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Balancing Energy Intake & Expenditure

Updated on July 28, 2012

This is the one topic that I discuss with people the most. What variables do you need to take into consideration when trying balance energy (calorie) intake and expenditure to lose or gain weight? Well let's see .. I'll break this down for you to understand and hopefully you can grasp this easy yet often over complicated method.

I guess it's best to start off with the simple explanations of the method. I will describe calories as energy because that's what a calorie is, a name given for a measurement of energy. Energy intake is as simple as the name suggests .. How much energy you intake through consumable items. Energy expenditure is the amount of energy your body expends through, movement, digestive function and that thousands of other expending occurrences in the body.

That is the general idea of the method, that is the concept but why do so many people manage to fall short of their goals even though they claim that they follow this method to the tee? I will explain fully the different variables that need to be considered when determining your energy requirements.

Lean Tissue Mass

Lean tissue mass is one of the main factors that determines our energy intake as lean tissue requires more energy to work and activate or contract as opposed to overall mass (this is a factor that I will cover later)

If we take two people who weighed 220lbs and were 6ft 2 then you would think they have the same amount of energy needs right? Unfortunately this is often incorrect. Lean tissue requires on average 30-35 extra calories per pound to maintain its current state, this doesn't include the energy expended through weight training, and general exercise. Genetics play a big role here, they determine your lean tissue mass post puberty that is gained without weight training and limit you to your genetic potential (the limits that your body can get to without being enhanced on drugs)

So as I'm sure you have gathered someone with more lean tissue mass will require a greater amount of energy as opposed to someone on the opposite end of the spectrum. Below I will explain the ways that you can obtain an idea of what your lean tissue mass is.

The most commonly used body fat calipers
The most commonly used body fat calipers | Source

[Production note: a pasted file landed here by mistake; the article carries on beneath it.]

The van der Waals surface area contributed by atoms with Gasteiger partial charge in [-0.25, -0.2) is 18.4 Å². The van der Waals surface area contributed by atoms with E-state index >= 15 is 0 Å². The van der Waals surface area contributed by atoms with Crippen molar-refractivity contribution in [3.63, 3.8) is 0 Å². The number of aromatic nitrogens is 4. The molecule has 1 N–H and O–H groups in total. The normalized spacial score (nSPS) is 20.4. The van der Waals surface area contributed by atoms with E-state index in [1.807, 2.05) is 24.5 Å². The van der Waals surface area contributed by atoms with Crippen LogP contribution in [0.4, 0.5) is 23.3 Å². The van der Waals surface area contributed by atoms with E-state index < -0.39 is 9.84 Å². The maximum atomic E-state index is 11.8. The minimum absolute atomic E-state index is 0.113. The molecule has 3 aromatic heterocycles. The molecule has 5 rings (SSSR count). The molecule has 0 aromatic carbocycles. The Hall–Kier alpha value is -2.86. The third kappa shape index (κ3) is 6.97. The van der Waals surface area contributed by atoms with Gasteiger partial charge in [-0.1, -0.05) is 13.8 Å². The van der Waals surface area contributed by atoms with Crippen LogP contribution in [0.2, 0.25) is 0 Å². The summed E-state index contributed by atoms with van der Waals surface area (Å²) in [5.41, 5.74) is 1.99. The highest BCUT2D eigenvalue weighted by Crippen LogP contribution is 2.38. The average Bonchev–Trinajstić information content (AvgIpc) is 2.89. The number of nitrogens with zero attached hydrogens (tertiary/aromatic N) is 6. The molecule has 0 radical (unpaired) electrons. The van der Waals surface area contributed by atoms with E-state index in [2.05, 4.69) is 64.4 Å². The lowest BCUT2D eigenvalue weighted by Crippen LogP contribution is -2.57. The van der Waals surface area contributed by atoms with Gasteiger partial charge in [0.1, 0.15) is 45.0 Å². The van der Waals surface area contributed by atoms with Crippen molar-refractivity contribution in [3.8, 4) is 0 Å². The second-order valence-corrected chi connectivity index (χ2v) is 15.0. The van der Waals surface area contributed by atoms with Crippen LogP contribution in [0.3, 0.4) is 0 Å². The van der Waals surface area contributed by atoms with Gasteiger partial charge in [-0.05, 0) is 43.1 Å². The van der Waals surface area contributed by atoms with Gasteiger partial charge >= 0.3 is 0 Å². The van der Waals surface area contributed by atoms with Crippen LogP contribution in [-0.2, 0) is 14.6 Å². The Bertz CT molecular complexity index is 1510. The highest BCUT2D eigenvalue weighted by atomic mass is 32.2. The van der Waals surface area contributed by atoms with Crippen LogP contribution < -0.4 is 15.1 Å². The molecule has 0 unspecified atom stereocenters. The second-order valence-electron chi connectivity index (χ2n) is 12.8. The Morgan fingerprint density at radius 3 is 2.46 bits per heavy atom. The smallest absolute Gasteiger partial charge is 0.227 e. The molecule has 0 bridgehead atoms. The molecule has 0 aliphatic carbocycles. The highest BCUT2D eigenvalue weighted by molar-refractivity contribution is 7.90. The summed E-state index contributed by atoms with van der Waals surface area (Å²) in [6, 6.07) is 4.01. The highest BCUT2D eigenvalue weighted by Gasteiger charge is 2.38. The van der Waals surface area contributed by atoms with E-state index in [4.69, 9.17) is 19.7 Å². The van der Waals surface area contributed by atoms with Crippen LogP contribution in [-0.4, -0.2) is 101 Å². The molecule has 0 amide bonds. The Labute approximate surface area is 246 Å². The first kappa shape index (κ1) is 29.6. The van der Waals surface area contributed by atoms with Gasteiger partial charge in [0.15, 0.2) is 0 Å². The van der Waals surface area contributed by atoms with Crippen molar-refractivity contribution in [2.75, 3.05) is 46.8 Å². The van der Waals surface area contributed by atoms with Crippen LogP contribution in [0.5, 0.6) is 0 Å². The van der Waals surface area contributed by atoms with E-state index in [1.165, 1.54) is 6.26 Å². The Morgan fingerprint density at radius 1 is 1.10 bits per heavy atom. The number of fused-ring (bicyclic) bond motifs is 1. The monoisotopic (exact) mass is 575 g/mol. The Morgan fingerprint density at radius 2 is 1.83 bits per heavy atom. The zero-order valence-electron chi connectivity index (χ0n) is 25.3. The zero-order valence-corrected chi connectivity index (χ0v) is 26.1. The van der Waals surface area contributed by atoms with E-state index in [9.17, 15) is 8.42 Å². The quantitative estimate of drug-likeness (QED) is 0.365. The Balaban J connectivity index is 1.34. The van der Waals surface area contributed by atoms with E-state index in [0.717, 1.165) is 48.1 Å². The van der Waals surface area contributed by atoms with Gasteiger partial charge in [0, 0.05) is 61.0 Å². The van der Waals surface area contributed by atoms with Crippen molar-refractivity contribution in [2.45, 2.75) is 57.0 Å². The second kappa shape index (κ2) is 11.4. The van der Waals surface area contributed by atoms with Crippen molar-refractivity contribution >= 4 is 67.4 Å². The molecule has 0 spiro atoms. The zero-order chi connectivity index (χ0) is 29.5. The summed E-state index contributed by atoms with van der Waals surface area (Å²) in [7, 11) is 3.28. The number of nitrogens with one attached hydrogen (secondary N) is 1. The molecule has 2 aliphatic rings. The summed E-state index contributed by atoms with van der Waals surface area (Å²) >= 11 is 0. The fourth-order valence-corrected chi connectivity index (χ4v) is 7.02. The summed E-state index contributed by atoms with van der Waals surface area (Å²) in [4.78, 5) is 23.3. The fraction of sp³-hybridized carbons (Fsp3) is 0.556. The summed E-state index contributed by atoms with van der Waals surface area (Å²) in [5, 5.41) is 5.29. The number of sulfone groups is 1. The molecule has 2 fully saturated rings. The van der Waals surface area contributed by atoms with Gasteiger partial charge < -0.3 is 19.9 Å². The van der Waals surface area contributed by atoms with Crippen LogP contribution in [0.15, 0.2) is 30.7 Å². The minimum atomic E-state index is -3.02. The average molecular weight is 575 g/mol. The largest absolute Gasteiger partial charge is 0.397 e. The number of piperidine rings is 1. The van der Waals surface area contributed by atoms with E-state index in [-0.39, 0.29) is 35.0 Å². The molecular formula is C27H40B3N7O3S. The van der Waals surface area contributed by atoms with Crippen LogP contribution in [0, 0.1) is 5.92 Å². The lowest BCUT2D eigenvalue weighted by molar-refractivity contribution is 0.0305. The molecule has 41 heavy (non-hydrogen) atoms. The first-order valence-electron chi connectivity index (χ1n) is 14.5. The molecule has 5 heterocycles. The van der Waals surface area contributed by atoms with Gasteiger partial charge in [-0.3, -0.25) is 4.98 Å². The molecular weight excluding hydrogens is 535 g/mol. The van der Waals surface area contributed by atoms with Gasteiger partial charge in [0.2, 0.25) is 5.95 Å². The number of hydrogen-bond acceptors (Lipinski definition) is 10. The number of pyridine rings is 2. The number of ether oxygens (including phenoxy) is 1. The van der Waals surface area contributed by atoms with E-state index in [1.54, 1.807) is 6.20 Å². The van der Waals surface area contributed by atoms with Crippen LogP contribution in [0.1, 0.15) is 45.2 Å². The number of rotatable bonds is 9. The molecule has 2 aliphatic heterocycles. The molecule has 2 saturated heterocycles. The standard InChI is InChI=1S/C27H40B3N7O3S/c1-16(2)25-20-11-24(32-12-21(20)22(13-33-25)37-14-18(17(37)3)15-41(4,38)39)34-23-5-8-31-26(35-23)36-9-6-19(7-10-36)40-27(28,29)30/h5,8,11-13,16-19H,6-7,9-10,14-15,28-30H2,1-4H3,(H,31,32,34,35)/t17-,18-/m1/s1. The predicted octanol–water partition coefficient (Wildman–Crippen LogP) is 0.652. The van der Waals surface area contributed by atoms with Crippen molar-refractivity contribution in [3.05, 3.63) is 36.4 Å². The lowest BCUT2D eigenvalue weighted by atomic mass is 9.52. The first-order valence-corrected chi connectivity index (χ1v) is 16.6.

Body Fat Percentage

Body fat percentage is a calculation of the amount of mass in fat compared to the total mass of the body for example a 200lb male that has 10% body fat will have 20lbs of fat on their body.

200lbs (overall weight) – 10% (Body fat percentage) = 20lbs (Body fat mass) 200lbs – 20lbs = 180lbs (Lean Tissue mass & Bone density & Water weight & Organs etc)

The more body fat someone has stored the less energy they will need to intake because they are already in taking too many calories for what their body requires and the excess energy is being stored as fat.

Body fat is tested in a number of ways,

Callipers - Skin fold callipers are the most common where folds of skin are measures for size and the overall measurements will be taken and an estimate of body fat will be given this is the cheapest and most inaccurate way of testing body fat percentage. Measurements are taken on the triceps, biceps, sub scapula and suprailiac. This method is for amateurs mainly that are looking to control their energy intake and to have measurements to how their current diet is affecting their body as an overall unit.

Hydrostatic/Hydro-Densitometry – This form of body fat testing is a method that submerges the subject into water and the body fat is tested by the density of the bone, lean tissue and fat mass. lean tissue, bone and connective tissue collectively sink as they are more dense than body fat which floats, the test works by obtaining the land mass and the water mass of the subject. and subtracting the two giving you a more accurate result.